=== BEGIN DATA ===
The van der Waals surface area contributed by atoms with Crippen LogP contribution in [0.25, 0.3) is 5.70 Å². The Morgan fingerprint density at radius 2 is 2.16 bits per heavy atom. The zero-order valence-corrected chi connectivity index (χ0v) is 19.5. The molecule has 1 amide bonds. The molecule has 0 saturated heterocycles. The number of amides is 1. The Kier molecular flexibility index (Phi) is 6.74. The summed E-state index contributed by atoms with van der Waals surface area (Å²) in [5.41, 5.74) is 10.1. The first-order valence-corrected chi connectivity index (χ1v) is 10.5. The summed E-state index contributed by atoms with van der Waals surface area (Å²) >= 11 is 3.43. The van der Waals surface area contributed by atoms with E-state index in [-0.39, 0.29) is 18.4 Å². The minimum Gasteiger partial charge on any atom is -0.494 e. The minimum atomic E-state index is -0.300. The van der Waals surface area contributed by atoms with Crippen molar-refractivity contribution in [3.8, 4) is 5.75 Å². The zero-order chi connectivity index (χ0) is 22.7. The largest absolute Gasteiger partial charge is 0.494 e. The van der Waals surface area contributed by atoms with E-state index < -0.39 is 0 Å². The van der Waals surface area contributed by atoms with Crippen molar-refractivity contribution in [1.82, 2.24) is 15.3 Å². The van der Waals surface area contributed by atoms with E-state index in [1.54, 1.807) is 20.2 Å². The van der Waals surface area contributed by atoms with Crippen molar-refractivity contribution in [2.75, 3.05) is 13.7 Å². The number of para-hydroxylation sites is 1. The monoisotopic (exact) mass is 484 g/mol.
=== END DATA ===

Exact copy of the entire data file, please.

The van der Waals surface area contributed by atoms with Crippen LogP contribution in [0.25, 0.3) is 5.70 Å². The Morgan fingerprint density at radius 2 is 2.16 bits per heavy atom. The zero-order valence-corrected chi connectivity index (χ0v) is 19.5. The molecule has 1 amide bonds. The molecule has 0 saturated heterocycles. The number of amides is 1. The Kier molecular flexibility index (Phi) is 6.74. The summed E-state index contributed by atoms with van der Waals surface area (Å²) in [5.41, 5.74) is 10.1. The first-order valence-corrected chi connectivity index (χ1v) is 10.5. The summed E-state index contributed by atoms with van der Waals surface area (Å²) >= 11 is 3.43. The van der Waals surface area contributed by atoms with E-state index in [-0.39, 0.29) is 18.4 Å². The minimum Gasteiger partial charge on any atom is -0.494 e. The minimum atomic E-state index is -0.300. The van der Waals surface area contributed by atoms with Crippen molar-refractivity contribution in [3.8, 4) is 5.75 Å². The zero-order chi connectivity index (χ0) is 22.7. The largest absolute Gasteiger partial charge is 0.494 e. The van der Waals surface area contributed by atoms with E-state index < -0.39 is 0 Å². The van der Waals surface area contributed by atoms with Crippen molar-refractivity contribution in [1.82, 2.24) is 15.3 Å². The van der Waals surface area contributed by atoms with E-state index in [1.54, 1.807) is 20.2 Å². The van der Waals surface area contributed by atoms with Crippen molar-refractivity contribution in [2.75, 3.05) is 13.7 Å². The number of para-hydroxylation sites is 1. The monoisotopic (exact) mass is 484 g/mol.